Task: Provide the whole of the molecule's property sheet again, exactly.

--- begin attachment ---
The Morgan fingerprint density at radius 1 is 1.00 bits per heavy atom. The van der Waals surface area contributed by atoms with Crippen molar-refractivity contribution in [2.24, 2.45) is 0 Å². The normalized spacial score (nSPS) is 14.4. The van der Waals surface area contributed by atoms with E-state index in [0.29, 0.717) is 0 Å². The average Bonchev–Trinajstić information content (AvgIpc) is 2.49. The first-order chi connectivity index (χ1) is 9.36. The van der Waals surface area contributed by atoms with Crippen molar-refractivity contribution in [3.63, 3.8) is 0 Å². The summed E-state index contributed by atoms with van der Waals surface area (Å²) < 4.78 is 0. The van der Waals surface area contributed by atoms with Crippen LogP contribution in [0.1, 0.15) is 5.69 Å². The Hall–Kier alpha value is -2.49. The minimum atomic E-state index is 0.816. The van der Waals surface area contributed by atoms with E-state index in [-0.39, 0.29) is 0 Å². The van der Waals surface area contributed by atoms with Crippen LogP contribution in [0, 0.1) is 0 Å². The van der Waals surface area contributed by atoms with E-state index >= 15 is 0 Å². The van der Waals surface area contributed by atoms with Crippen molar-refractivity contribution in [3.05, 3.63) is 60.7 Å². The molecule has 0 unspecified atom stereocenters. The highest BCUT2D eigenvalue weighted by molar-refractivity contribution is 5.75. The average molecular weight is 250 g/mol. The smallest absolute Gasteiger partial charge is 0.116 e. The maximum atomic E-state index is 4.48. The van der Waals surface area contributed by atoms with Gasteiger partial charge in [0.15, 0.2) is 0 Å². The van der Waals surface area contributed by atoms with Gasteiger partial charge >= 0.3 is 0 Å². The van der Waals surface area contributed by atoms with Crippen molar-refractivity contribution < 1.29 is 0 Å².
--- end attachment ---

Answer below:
The Morgan fingerprint density at radius 1 is 1.00 bits per heavy atom. The van der Waals surface area contributed by atoms with Crippen molar-refractivity contribution in [2.24, 2.45) is 0 Å². The normalized spacial score (nSPS) is 14.4. The van der Waals surface area contributed by atoms with E-state index in [0.29, 0.717) is 0 Å². The average Bonchev–Trinajstić information content (AvgIpc) is 2.49. The first-order chi connectivity index (χ1) is 9.36. The van der Waals surface area contributed by atoms with Crippen molar-refractivity contribution in [3.63, 3.8) is 0 Å². The summed E-state index contributed by atoms with van der Waals surface area (Å²) < 4.78 is 0. The van der Waals surface area contributed by atoms with Crippen LogP contribution in [0.1, 0.15) is 5.69 Å². The Hall–Kier alpha value is -2.49. The minimum atomic E-state index is 0.816. The van der Waals surface area contributed by atoms with E-state index in [-0.39, 0.29) is 0 Å². The van der Waals surface area contributed by atoms with Crippen LogP contribution in [0, 0.1) is 0 Å². The van der Waals surface area contributed by atoms with E-state index >= 15 is 0 Å². The van der Waals surface area contributed by atoms with Crippen molar-refractivity contribution in [3.05, 3.63) is 60.7 Å². The molecule has 0 unspecified atom stereocenters. The highest BCUT2D eigenvalue weighted by molar-refractivity contribution is 5.75. The average molecular weight is 250 g/mol. The smallest absolute Gasteiger partial charge is 0.116 e. The maximum atomic E-state index is 4.48. The van der Waals surface area contributed by atoms with Gasteiger partial charge in [0.15, 0.2) is 0 Å². The van der Waals surface area contributed by atoms with Gasteiger partial charge >= 0.3 is 0 Å². The van der Waals surface area contributed by atoms with Crippen molar-refractivity contribution < 1.29 is 0 Å².